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Trade Liberalization, Child Labor and Schooling: Evidence from India
|dc.description.abstract||Few issues are more controversial in the contemporary globalization debate than the effects of trade liberalization on poverty and well-being in low-income countries. The question of how changes in trade policy affect child labor and schooling is particularly contentious. We study the relationship between changes in trade policy and schooling and child labor using detailed household level data from the Indian National Sample Survey (NSS) spanning the period of trade liberalization initiated in 1991. We explore the causal link between liberalization and changes in child labor by relating child labor to district and inter-temporal variation in exposure to tariff cuts. During the time period of our study, India experienced dramatic declines in child labor and increases in schooling attendance. However, we find that children living in districts more exposed to tariff cuts observed smaller declines in child labor and smaller increases in school attendance. We believe the findings reflect some of the adjustment costs associated with trade liberalization, and they illustrate how even temporary adjustment costs may have long-term effects on the impacted.|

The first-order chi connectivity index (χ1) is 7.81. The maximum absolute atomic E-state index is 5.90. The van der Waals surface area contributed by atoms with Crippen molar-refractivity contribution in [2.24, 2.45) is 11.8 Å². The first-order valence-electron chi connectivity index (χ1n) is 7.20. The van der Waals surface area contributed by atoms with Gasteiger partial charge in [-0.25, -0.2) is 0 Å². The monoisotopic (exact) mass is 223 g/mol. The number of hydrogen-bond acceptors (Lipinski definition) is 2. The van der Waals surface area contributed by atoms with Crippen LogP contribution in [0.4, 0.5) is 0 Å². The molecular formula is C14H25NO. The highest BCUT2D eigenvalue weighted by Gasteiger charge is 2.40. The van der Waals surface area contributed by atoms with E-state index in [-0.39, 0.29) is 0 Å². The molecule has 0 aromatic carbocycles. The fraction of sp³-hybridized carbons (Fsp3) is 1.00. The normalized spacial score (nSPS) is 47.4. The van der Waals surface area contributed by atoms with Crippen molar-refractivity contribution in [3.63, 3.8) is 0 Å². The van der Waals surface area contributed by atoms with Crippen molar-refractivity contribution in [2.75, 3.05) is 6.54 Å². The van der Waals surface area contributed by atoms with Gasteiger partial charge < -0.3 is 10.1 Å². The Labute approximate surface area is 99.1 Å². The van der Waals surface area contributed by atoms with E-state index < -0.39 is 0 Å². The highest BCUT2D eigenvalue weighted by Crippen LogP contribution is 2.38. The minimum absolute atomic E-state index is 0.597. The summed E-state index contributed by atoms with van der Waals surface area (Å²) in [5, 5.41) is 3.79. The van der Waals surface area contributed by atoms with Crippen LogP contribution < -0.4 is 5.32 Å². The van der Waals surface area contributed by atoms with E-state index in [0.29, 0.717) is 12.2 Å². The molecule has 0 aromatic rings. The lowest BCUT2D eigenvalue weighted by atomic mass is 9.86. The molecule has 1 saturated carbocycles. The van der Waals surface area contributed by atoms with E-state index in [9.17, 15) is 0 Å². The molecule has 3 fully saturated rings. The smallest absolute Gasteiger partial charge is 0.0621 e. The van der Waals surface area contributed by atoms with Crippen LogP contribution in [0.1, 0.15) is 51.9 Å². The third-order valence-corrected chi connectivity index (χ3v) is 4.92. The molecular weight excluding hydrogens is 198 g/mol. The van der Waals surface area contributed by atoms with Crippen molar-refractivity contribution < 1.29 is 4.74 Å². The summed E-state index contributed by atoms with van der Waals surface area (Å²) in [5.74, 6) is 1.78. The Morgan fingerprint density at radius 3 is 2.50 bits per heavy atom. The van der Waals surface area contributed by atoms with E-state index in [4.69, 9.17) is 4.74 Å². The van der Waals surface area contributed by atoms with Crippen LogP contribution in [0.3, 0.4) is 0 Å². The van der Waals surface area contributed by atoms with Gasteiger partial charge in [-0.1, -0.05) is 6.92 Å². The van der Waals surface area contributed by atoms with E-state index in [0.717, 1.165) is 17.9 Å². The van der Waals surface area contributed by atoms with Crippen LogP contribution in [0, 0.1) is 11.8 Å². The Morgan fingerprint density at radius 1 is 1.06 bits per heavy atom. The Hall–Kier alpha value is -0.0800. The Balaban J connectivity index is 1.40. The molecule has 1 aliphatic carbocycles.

|dc.publisher||Mario Einaudi Center for International Studies|
|dc.title||Trade Liberalization, Child Labor and Schooling: Evidence from India|